Northern Arizona University Interview

We recognized Northern Arizona University among the 62 Best Schools with Online ABA Master’s and Certificate Programs, adding them to our list of top recommendations for ABA grad students.

We were excited to hear from L. Juane Heflin, PhD, BCBA-D, a faculty member at Northern Arizona University who took the time to answer a few questions about how the school works to create a great student experience that helps prepare graduates for a career in applied behavior analysis.

Northern Arizona University Programs:

  • MEd in Special Education (without teaching certification) – PBS Emphasis
  • Graduate Certificate in Positive Behavior Support

Professor/Faculty Name:      L. Juane Heflin, PhD, BCBA-D

Tell us about the types of students you see come through your program. Are you seeing more non-traditional students and career changers coming from other fields?

Juane:  A range of students apply for one or the other (or both) programs, from students just completing their Bachelor’s degrees in a variety of programs (e.g., Special Education, Psychology, Criminal Justice, English) to individuals who have been working for more than 20 years. Some are career changers, but about one-third have spent their careers in related fields (e.g., teachers, SLPs, School Psychologists), and have been inspired to become BCBAs because they have worked with BCBAs.

What areas of practice are you seeing graduates going into? Do they tend to find jobs in the local school districts or more often join private practices?

Juane:  There’s a fairly even mix of graduates who join (or open) private practices, and those who advance their careers within school systems, both public and private.

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What are some of the things you love most about the ABA program at your university – the kind of things you’d like future students to know about as they consider their options?

Juane:  The program at NAU is extremely student-centric. We have fantastic support personnel in Financial Aid, Registrar’s, Graduate College, and Instructional Technology Support. Student matriculation and graduation are truly group efforts. I have been amazed by staff willingness to go above and beyond to support students, and many graduates have mentioned this as well.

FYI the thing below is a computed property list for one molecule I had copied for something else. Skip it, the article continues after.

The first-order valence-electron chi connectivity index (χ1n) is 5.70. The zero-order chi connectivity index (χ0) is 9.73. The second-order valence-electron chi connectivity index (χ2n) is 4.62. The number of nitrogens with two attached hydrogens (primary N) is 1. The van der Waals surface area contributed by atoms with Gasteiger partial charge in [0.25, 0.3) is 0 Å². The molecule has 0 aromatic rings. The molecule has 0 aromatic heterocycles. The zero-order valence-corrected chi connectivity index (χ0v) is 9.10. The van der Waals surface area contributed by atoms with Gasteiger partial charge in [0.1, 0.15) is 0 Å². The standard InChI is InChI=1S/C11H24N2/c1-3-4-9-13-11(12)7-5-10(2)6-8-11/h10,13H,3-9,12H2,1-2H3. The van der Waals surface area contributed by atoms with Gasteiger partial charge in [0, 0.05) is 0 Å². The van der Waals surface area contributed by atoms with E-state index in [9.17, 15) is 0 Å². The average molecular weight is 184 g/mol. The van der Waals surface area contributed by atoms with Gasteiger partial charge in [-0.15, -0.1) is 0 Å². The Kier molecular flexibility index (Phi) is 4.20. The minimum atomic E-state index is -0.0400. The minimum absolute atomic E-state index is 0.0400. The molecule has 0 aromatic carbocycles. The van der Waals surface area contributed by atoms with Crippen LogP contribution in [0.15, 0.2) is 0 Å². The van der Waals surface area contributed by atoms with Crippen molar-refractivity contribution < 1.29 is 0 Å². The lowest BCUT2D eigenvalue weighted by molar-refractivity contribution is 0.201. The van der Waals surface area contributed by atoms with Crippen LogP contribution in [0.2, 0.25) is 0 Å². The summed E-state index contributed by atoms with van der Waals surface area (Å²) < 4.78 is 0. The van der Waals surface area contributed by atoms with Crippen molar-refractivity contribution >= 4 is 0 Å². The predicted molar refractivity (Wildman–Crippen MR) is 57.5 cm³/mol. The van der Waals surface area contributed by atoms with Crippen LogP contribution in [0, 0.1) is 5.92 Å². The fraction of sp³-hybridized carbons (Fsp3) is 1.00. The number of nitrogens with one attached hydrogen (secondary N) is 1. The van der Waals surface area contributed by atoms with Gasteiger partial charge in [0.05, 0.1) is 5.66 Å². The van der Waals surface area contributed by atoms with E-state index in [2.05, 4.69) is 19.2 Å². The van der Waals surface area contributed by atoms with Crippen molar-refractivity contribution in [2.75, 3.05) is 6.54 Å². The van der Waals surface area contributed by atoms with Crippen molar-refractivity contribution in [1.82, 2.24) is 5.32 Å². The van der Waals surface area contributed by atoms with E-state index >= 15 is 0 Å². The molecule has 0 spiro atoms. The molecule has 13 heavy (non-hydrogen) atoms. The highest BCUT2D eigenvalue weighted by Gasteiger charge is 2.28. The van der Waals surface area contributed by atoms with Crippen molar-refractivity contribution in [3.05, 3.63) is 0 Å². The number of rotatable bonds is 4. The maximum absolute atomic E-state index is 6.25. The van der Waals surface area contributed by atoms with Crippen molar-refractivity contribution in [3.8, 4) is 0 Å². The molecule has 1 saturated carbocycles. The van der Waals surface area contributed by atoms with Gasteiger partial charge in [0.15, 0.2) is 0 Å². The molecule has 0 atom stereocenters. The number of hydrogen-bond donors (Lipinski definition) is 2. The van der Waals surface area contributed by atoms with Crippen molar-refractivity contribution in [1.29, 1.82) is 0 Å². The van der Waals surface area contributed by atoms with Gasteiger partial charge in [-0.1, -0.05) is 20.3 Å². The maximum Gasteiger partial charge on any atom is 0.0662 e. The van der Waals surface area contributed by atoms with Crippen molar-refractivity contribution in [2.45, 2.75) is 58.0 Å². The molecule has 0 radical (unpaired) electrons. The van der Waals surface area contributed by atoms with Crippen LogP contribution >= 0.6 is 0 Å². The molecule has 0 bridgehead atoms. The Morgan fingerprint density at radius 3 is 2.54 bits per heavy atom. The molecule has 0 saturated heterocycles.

What do you feel are the most pressing issues in ABA today, and how does the program at your school prepare graduates to address these issues?

Juane:  Clearly, the international need for more BCBAs is a pressing issue, and the NAU program enables individuals to earn a degree (if needed) and complete the courses required by the BACB in a convenient online format with rolling admissions. Students may begin the program at five times throughout the year. Another pressing issue is to expand to benefits of ABA beyond individuals with ASD. At NAU, we use case studies and readings to illustrate how ABA can improve the quality of life for all individuals across the lifespan, including those with dementia or gambling additions, as well as those across the continuum of disabilities and those without disabling conditions.

How does the Positive Behavior Support Graduate Certificate program partially fulfill the requirements to become a BCBA?

Juane:  Completing the PBS Graduate Certificate at NAU is one of three steps that needs to be completed to be eligible to sit for the exam to become a BCBA. Another of the steps is to have a Master’s degree, and NAU also provides that opportunity with just 3-4 additional courses. The third step is for the candidate to accrue the required number of hours of supervised practice. NAU students complete this step via independent field work typically where they are employed.

Does the PBS Certificate program also help students to become Licensed Behavior Analysts in Arizona?

Juane:  Very few of our students actually reside in AZ so there is no need to help them become LBAs in AZ.

What is the relationship between Positive Behavior Support and ABA?

Juane:  Some argue that PBS presumes a comprehensive lifespan perspective and ensuring contextual fit to real-life settings, while others have argued that there is no difference between ABA and PBS. The NAU PBS Grad Cert program is designed to prepare professionals who will conduct individual assessments and develop unique behavior plans to help people improve their problem (or challenging) behaviors. Students in the PBS Grad Cert are taught how to understand and use the principles and tactics of ABA to promote quality of life. The courses are structured in a way that students will learn to use the science not simply to reduce problem behavior, but to do so with the clear goal of making problem behavior irrelevant, ineffective, and inefficient. This is one of the lessons from the field of PBS.

Check out our full interview series here to see what other professors and faculty are saying about their ABA programs.

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